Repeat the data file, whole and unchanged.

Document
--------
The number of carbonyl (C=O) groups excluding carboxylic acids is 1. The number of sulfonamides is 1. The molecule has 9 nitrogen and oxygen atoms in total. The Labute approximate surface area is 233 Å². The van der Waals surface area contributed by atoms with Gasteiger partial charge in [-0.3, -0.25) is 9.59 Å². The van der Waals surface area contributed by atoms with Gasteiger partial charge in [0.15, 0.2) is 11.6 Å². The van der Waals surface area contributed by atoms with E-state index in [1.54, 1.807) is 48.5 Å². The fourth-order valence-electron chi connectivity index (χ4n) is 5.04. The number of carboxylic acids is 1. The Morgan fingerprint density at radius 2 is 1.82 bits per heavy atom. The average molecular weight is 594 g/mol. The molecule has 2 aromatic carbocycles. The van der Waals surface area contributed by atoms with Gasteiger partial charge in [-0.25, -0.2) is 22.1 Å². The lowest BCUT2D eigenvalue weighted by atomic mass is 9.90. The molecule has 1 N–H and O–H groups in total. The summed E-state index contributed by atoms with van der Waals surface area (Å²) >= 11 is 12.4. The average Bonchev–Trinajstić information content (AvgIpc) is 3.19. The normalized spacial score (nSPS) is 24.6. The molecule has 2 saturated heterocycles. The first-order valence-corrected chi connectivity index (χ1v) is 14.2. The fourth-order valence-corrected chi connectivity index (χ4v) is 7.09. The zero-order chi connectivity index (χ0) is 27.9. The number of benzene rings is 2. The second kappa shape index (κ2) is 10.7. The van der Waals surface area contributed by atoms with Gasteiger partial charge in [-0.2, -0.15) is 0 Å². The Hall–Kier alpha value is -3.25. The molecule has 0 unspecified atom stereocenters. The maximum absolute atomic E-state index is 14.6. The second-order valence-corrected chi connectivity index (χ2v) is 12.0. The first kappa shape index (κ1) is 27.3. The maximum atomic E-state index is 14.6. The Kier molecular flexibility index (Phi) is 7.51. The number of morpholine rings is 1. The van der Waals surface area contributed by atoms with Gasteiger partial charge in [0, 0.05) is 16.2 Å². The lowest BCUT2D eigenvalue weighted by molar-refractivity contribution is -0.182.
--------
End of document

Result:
The number of carbonyl (C=O) groups excluding carboxylic acids is 1. The number of sulfonamides is 1. The molecule has 9 nitrogen and oxygen atoms in total. The Labute approximate surface area is 233 Å². The van der Waals surface area contributed by atoms with Gasteiger partial charge in [-0.3, -0.25) is 9.59 Å². The van der Waals surface area contributed by atoms with Gasteiger partial charge in [0.15, 0.2) is 11.6 Å². The van der Waals surface area contributed by atoms with E-state index in [1.54, 1.807) is 48.5 Å². The fourth-order valence-electron chi connectivity index (χ4n) is 5.04. The number of carboxylic acids is 1. The Morgan fingerprint density at radius 2 is 1.82 bits per heavy atom. The average molecular weight is 594 g/mol. The molecule has 2 aromatic carbocycles. The van der Waals surface area contributed by atoms with Gasteiger partial charge in [-0.25, -0.2) is 22.1 Å². The lowest BCUT2D eigenvalue weighted by atomic mass is 9.90. The molecule has 1 N–H and O–H groups in total. The summed E-state index contributed by atoms with van der Waals surface area (Å²) >= 11 is 12.4. The average Bonchev–Trinajstić information content (AvgIpc) is 3.19. The normalized spacial score (nSPS) is 24.6. The molecule has 2 saturated heterocycles. The first-order valence-corrected chi connectivity index (χ1v) is 14.2. The fourth-order valence-corrected chi connectivity index (χ4v) is 7.09. The zero-order chi connectivity index (χ0) is 27.9. The number of benzene rings is 2. The second kappa shape index (κ2) is 10.7. The van der Waals surface area contributed by atoms with Gasteiger partial charge in [-0.2, -0.15) is 0 Å². The Hall–Kier alpha value is -3.25. The molecule has 0 unspecified atom stereocenters. The maximum absolute atomic E-state index is 14.6. The second-order valence-corrected chi connectivity index (χ2v) is 12.0. The first kappa shape index (κ1) is 27.3. The maximum atomic E-state index is 14.6. The Kier molecular flexibility index (Phi) is 7.51. The number of morpholine rings is 1. The van der Waals surface area contributed by atoms with Gasteiger partial charge in [0, 0.05) is 16.2 Å². The lowest BCUT2D eigenvalue weighted by molar-refractivity contribution is -0.182.